The next-friend habeas petition in this case avers that Hamdi "resided in Afghanistan" when he was seized. J.A. 104 (Pet. ¶ 9). Hamdi's father, the next-friend who filed this action, reiterated that fact in a letter that petitioners placed into the record. J.A. 188-189 (Aug. 8, 2002 Letter from E. Hamdi to Sen. Leahy). Throughout this litigation, petitioners have made clear that they are not challenging Hamdi's capture and detention in Afghanistan. J.A. 462-463 n.2 (listing representations made by petitioners' counsel). The certiorari petition itself acknowledges that Hamdi was in Afghanistan when he was captured. See Pet. 5 ("[Hamdi] resided in Afghanistan in the Fall of 2001."). And, as discussed, that fact is affirmed by the sworn declaration submitted by respondents. J.A. 148-150.
Under the law of war, an individual's residence in hostile territory in a time of war may have important legal effect. Indeed, in a traditional war between nation states, all inhabitants of enemy territory have been presumed to be enemies. See Miller v. United States, 78 U.S. (11 Wall.) 268, 310-311 (1870) ("It is ever a presumption that inhabitants of an enemy's territory are enemies, even though they are not participants in the war, though they are subjects of neutral states, or even subjects or citizens of the government prosecuting the war against the state within which they reside."); Lamar v. Browne, 92 U.S. 187, 194 (1875) ("In war, all residents of enemy country are enemies."); Juragua Iron Co. v. United States, 212 U.S. 297, 308 (1909) (Those who reside in enemy territory "are adhering to the enemy so long as they remain within his territory."); Brown v. Hiatts, 82 U.S. (15 Wall.) 177, 184 (1872) ("[T]he inhabitants of the Confederate States * * * and of the loyal States * * * became * * * reciprocally enemies to each other [during the Civil War]"); J.A. 481-483 (Traxler, J., concurring in the denial of rehearing) (citing authorities).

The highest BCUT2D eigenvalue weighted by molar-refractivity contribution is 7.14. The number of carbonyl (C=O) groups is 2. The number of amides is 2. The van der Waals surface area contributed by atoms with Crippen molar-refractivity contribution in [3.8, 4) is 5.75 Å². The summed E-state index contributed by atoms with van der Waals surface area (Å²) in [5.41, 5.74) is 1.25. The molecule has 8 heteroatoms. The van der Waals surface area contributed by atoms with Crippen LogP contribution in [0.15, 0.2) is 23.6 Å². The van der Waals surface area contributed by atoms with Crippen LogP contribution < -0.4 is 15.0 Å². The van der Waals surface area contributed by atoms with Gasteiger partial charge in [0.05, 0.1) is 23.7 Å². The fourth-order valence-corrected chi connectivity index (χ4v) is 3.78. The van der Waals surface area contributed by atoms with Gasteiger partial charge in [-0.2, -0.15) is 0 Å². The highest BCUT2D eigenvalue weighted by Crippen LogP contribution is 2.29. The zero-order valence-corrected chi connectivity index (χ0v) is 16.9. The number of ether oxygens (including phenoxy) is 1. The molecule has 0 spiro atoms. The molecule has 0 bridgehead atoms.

Even in a traditional war, the fact that an individual resides in enemy territory does not mean that he necessarily is subject to capture, detention, or violence under the law of war. But at a minimum, the Commander in Chief's constitutional authority to make determinations about who is an enemy combatant is at its height when that authority is exercised with respect to individuals who are present in a combat zone in a foreign land, not to mention present with enemy forces. As Judge Traxler explained, courts are "compelled, by the nature of war and by dint of the separation of powers * * * to give deference to the Executive to determine who within a hostile country is friend and who is foe." J.A. 482 (concurring in the denial of rehearing).
The unconventional nature of the current armed conflict only makes such deference more appropriate. In a traditional war, the combatants of the belligerent nation would wear distinctive insignia and follow the laws and customs of war. See Quirin, 317 U.S. at 35. The enemy in the current conflict purposely blurs the lines between combatants and non-combatants by refusing to wear a uniform or distinctive insignia and attempting to blend into the civilian population. Therefore, the armed forces should be entitled, if anything, to more deference in this conflict than in a traditional conflict in determining who among those present in a theater of active combat operations qualify as enemy combatants.